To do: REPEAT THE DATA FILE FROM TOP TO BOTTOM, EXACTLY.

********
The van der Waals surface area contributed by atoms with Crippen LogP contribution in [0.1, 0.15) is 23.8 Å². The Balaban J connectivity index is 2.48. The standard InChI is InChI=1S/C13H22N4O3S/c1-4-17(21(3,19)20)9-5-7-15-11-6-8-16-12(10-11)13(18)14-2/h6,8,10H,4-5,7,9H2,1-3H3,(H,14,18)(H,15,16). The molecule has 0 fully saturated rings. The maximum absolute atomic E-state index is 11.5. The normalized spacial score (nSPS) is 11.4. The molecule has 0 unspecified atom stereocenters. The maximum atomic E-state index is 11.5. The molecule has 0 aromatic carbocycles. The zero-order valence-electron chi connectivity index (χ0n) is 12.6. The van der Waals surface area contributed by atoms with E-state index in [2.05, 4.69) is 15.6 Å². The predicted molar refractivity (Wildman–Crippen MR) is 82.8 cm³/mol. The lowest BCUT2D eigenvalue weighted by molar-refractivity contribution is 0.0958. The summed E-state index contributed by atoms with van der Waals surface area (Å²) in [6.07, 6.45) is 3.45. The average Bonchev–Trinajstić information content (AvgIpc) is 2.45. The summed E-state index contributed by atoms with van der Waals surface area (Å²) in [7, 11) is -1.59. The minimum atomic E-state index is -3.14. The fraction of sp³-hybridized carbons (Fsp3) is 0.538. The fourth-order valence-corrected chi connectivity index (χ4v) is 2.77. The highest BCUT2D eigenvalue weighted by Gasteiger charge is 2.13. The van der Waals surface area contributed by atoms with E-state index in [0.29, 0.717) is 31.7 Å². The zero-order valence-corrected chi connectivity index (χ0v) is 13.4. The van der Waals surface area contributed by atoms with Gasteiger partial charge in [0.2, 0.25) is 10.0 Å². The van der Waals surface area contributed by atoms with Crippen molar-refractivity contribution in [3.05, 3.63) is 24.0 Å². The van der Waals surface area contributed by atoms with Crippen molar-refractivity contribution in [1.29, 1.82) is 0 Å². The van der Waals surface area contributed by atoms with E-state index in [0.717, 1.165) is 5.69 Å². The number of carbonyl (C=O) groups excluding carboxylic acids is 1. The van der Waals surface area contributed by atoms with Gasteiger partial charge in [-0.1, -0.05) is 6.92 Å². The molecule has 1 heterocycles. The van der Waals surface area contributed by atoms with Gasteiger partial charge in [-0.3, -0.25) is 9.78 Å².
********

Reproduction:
The van der Waals surface area contributed by atoms with Crippen LogP contribution in [0.1, 0.15) is 23.8 Å². The Balaban J connectivity index is 2.48. The standard InChI is InChI=1S/C13H22N4O3S/c1-4-17(21(3,19)20)9-5-7-15-11-6-8-16-12(10-11)13(18)14-2/h6,8,10H,4-5,7,9H2,1-3H3,(H,14,18)(H,15,16). The molecule has 0 fully saturated rings. The maximum absolute atomic E-state index is 11.5. The normalized spacial score (nSPS) is 11.4. The molecule has 0 unspecified atom stereocenters. The maximum atomic E-state index is 11.5. The molecule has 0 aromatic carbocycles. The zero-order valence-electron chi connectivity index (χ0n) is 12.6. The van der Waals surface area contributed by atoms with E-state index in [2.05, 4.69) is 15.6 Å². The predicted molar refractivity (Wildman–Crippen MR) is 82.8 cm³/mol. The lowest BCUT2D eigenvalue weighted by molar-refractivity contribution is 0.0958. The summed E-state index contributed by atoms with van der Waals surface area (Å²) in [6.07, 6.45) is 3.45. The average Bonchev–Trinajstić information content (AvgIpc) is 2.45. The summed E-state index contributed by atoms with van der Waals surface area (Å²) in [7, 11) is -1.59. The minimum atomic E-state index is -3.14. The fraction of sp³-hybridized carbons (Fsp3) is 0.538. The fourth-order valence-corrected chi connectivity index (χ4v) is 2.77. The highest BCUT2D eigenvalue weighted by Gasteiger charge is 2.13. The van der Waals surface area contributed by atoms with E-state index in [0.29, 0.717) is 31.7 Å². The zero-order valence-corrected chi connectivity index (χ0v) is 13.4. The van der Waals surface area contributed by atoms with Gasteiger partial charge in [0.2, 0.25) is 10.0 Å². The van der Waals surface area contributed by atoms with Crippen molar-refractivity contribution in [3.05, 3.63) is 24.0 Å². The van der Waals surface area contributed by atoms with Crippen molar-refractivity contribution in [1.29, 1.82) is 0 Å². The van der Waals surface area contributed by atoms with E-state index in [0.717, 1.165) is 5.69 Å². The number of carbonyl (C=O) groups excluding carboxylic acids is 1. The van der Waals surface area contributed by atoms with Gasteiger partial charge in [-0.1, -0.05) is 6.92 Å². The molecule has 1 heterocycles. The van der Waals surface area contributed by atoms with Gasteiger partial charge in [-0.3, -0.25) is 9.78 Å².